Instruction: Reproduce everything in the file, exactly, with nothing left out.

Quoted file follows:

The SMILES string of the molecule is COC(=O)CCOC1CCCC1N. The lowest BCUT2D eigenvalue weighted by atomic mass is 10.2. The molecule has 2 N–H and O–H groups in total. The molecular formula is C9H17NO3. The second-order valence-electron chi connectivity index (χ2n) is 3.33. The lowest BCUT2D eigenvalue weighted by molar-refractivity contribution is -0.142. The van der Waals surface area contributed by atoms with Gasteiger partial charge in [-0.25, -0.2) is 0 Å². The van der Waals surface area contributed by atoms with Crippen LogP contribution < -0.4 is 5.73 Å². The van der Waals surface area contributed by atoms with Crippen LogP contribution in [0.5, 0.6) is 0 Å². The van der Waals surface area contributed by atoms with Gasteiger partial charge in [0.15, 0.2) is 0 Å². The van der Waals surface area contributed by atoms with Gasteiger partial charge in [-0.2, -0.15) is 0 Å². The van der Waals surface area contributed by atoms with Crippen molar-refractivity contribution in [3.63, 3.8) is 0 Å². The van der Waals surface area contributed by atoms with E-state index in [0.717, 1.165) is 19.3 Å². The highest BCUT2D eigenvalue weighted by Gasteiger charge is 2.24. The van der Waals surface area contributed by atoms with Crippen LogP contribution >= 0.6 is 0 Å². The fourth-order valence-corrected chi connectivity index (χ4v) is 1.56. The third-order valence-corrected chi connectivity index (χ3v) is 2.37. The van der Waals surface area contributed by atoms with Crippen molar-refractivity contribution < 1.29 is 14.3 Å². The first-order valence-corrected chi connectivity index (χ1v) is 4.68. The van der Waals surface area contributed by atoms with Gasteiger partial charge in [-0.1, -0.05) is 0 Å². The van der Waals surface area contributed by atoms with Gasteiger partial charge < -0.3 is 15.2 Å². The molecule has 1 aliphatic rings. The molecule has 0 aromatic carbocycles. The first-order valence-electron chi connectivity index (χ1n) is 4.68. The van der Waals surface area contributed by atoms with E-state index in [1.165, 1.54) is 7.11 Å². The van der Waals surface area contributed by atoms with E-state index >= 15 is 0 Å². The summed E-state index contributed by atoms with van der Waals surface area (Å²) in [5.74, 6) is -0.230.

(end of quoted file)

The SMILES string of the molecule is COC(=O)CCOC1CCCC1N. The lowest BCUT2D eigenvalue weighted by atomic mass is 10.2. The molecule has 2 N–H and O–H groups in total. The molecular formula is C9H17NO3. The second-order valence-electron chi connectivity index (χ2n) is 3.33. The lowest BCUT2D eigenvalue weighted by molar-refractivity contribution is -0.142. The van der Waals surface area contributed by atoms with Gasteiger partial charge in [-0.25, -0.2) is 0 Å². The van der Waals surface area contributed by atoms with Crippen LogP contribution < -0.4 is 5.73 Å². The van der Waals surface area contributed by atoms with Crippen LogP contribution in [0.5, 0.6) is 0 Å². The van der Waals surface area contributed by atoms with Gasteiger partial charge in [0.15, 0.2) is 0 Å². The van der Waals surface area contributed by atoms with Gasteiger partial charge in [-0.2, -0.15) is 0 Å². The van der Waals surface area contributed by atoms with Crippen molar-refractivity contribution in [3.63, 3.8) is 0 Å². The van der Waals surface area contributed by atoms with E-state index in [0.717, 1.165) is 19.3 Å². The highest BCUT2D eigenvalue weighted by Gasteiger charge is 2.24. The van der Waals surface area contributed by atoms with Crippen LogP contribution >= 0.6 is 0 Å². The fourth-order valence-corrected chi connectivity index (χ4v) is 1.56. The third-order valence-corrected chi connectivity index (χ3v) is 2.37. The van der Waals surface area contributed by atoms with Crippen molar-refractivity contribution < 1.29 is 14.3 Å². The first-order valence-corrected chi connectivity index (χ1v) is 4.68. The van der Waals surface area contributed by atoms with Gasteiger partial charge in [-0.1, -0.05) is 0 Å². The van der Waals surface area contributed by atoms with Gasteiger partial charge < -0.3 is 15.2 Å². The molecule has 1 aliphatic rings. The molecule has 0 aromatic carbocycles. The first-order valence-electron chi connectivity index (χ1n) is 4.68. The van der Waals surface area contributed by atoms with E-state index in [1.165, 1.54) is 7.11 Å². The van der Waals surface area contributed by atoms with E-state index >= 15 is 0 Å². The summed E-state index contributed by atoms with van der Waals surface area (Å²) in [5.74, 6) is -0.230.